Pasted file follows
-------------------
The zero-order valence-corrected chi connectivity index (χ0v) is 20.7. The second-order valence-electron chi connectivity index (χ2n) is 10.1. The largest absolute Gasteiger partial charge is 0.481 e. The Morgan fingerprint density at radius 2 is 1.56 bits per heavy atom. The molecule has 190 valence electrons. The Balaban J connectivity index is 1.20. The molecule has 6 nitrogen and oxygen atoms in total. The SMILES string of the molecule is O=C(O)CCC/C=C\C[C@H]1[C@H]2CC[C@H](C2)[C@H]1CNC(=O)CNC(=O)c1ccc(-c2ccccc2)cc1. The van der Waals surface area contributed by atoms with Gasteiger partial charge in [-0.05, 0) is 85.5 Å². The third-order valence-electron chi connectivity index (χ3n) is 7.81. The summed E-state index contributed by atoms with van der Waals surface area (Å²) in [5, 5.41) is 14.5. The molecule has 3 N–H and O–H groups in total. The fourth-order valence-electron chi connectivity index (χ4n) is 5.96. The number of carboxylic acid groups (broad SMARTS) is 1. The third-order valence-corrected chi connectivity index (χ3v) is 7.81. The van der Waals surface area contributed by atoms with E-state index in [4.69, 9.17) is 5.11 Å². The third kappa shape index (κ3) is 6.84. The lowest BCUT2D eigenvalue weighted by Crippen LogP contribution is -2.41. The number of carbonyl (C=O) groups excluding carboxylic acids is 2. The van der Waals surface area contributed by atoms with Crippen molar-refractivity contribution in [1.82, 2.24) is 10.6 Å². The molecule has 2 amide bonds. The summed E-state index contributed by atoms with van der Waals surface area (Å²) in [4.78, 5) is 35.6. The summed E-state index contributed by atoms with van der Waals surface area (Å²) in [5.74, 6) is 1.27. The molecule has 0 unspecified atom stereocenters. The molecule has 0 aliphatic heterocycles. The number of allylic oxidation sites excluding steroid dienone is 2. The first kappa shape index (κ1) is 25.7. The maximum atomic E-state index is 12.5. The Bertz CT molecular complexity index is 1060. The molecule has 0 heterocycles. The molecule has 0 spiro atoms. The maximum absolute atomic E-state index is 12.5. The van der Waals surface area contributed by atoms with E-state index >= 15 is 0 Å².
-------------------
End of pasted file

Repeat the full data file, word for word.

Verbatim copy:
The zero-order valence-corrected chi connectivity index (χ0v) is 20.7. The second-order valence-electron chi connectivity index (χ2n) is 10.1. The largest absolute Gasteiger partial charge is 0.481 e. The Morgan fingerprint density at radius 2 is 1.56 bits per heavy atom. The molecule has 190 valence electrons. The Balaban J connectivity index is 1.20. The molecule has 6 nitrogen and oxygen atoms in total. The SMILES string of the molecule is O=C(O)CCC/C=C\C[C@H]1[C@H]2CC[C@H](C2)[C@H]1CNC(=O)CNC(=O)c1ccc(-c2ccccc2)cc1. The van der Waals surface area contributed by atoms with Gasteiger partial charge in [-0.05, 0) is 85.5 Å². The third-order valence-electron chi connectivity index (χ3n) is 7.81. The summed E-state index contributed by atoms with van der Waals surface area (Å²) in [5, 5.41) is 14.5. The molecule has 3 N–H and O–H groups in total. The fourth-order valence-electron chi connectivity index (χ4n) is 5.96. The number of carboxylic acid groups (broad SMARTS) is 1. The third-order valence-corrected chi connectivity index (χ3v) is 7.81. The van der Waals surface area contributed by atoms with E-state index in [4.69, 9.17) is 5.11 Å². The third kappa shape index (κ3) is 6.84. The lowest BCUT2D eigenvalue weighted by Crippen LogP contribution is -2.41. The number of carbonyl (C=O) groups excluding carboxylic acids is 2. The van der Waals surface area contributed by atoms with Crippen molar-refractivity contribution in [1.82, 2.24) is 10.6 Å². The molecule has 2 amide bonds. The summed E-state index contributed by atoms with van der Waals surface area (Å²) in [4.78, 5) is 35.6. The summed E-state index contributed by atoms with van der Waals surface area (Å²) in [5.74, 6) is 1.27. The molecule has 0 unspecified atom stereocenters. The molecule has 0 aliphatic heterocycles. The number of allylic oxidation sites excluding steroid dienone is 2. The first kappa shape index (κ1) is 25.7. The maximum atomic E-state index is 12.5. The Bertz CT molecular complexity index is 1060. The molecule has 0 heterocycles. The molecule has 0 spiro atoms. The maximum absolute atomic E-state index is 12.5. The van der Waals surface area contributed by atoms with E-state index >= 15 is 0 Å².